Sorption, mobility, and bioavailability of PBDEs in the agricultural soils: Roles of co-existing metals, dissolved organic matter, and fertilizers

Xuan Zhu, Jingzi Beiyuan, Abbe Y.T. Lau, Season S. Chen, Daniel C.W. Tsang, Nigel J.D. Graham, Daohui Lin, Jianteng Sun, Yanheng Pan, Xin Yang, Xiangdong Li

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20 Citations (Scopus)


Polybrominated diphenyl ethers (PBDEs) are common pollutants released from electronic waste (e-waste) dismantling and recycling activities. Our city-wide survey of agricultural soils in Qingyuan (40 sampling sites), where e-waste recycling has been active, observed exceedance of PBDEs above background levels (average of 251.9 ng g− 1, 87 times the regional baseline concentration) together with elevated levels of metals/metalloids at the contamination hotspots, such as As (180.4 mg kg− 1), Cu (100.7 mg kg− 1), Zn (93.4 mg kg− 1), Pb (37.8 mg kg− 1), Cr (15.1 mg kg− 1), and Cd (0.3 mg kg− 1). Hence, a twenty-cycle batch sorption test on composite soil samples from the e-waste site was conducted to study the fate of BDE-28 (2,4,4′-tribromodiphenyl ether) and BDE-99 (2,2′,4,4′,5-pentabromodiphenyl ether) under the influence of co-existing trace elements (TEs) (Cu, Pb, Zn, and Cd, which exceeded Chinese Environmental Quality Standard for Soils), dissolved organic matter (extracted from local peat), and locally available commercial fertilizer. The results showed that the presence of TEs barely affected the sorption of BDEs, probably because the low concentration of BDEs in the environment resulted in nearly complete sorption onto the soil. In contrast, metals sorption onto soil was promoted by the presence of BDEs. The mobility of BDE-28 was higher than BDE-99 in water leaching tests, while the leaching concentration of BDE-99 was further reduced in simulated acid rain possibly due to protonation of π-accepting sites in soil organic matter. In the freshly spiked soil, BDEs of greater hydrophobicity and larger molecular size exhibited higher bioavailability (due to greater affinity to Tenax extraction), which was contrary to the field contaminated soil. Similarly, the co-occurrence of metals and fertilizer increased the bioavailability of newly sorbed BDE-99 more than BDE-28 in the soil. These results illustrate the need to holistically assess the fate and interactions of co-existing organic and inorganic pollutants in the agricultural soils.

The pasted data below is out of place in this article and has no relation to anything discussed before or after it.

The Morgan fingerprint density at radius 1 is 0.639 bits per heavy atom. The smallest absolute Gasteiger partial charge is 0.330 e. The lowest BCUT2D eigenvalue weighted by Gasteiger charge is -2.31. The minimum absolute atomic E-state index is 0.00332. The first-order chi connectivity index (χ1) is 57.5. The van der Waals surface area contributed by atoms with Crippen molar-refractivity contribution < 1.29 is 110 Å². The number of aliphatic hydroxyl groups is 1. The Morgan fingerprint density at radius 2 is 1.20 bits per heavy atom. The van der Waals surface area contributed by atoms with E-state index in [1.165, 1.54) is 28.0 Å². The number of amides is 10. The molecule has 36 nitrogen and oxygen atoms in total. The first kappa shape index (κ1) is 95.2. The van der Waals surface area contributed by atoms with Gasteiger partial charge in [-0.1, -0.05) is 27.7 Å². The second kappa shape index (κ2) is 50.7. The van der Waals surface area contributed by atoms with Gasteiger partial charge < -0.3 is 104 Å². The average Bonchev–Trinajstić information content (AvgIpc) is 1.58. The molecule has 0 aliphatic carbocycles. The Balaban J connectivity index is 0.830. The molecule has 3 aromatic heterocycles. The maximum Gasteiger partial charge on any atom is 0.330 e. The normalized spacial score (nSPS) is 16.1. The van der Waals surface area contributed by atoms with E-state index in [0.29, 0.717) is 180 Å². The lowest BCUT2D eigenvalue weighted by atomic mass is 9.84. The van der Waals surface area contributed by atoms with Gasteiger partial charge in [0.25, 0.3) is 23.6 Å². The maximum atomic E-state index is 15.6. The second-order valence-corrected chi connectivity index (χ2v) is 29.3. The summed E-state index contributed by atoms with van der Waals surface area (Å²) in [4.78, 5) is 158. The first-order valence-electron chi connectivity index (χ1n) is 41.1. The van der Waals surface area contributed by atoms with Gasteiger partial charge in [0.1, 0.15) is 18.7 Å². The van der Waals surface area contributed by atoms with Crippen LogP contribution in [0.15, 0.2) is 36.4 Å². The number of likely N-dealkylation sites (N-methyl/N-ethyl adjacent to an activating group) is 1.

Original languageEnglish
Pages (from-to)1153-1162
Number of pages10
JournalScience of the Total Environment
Publication statusPublished - 1 Apr 2018


  • Combined pollution
  • E-waste contamination
  • Flame retardants
  • Mobility/bioavailability
  • Spatial distribution
  • Trace elements

ASJC Scopus subject areas

  • Environmental Engineering
  • Environmental Chemistry
  • Waste Management and Disposal
  • Pollution

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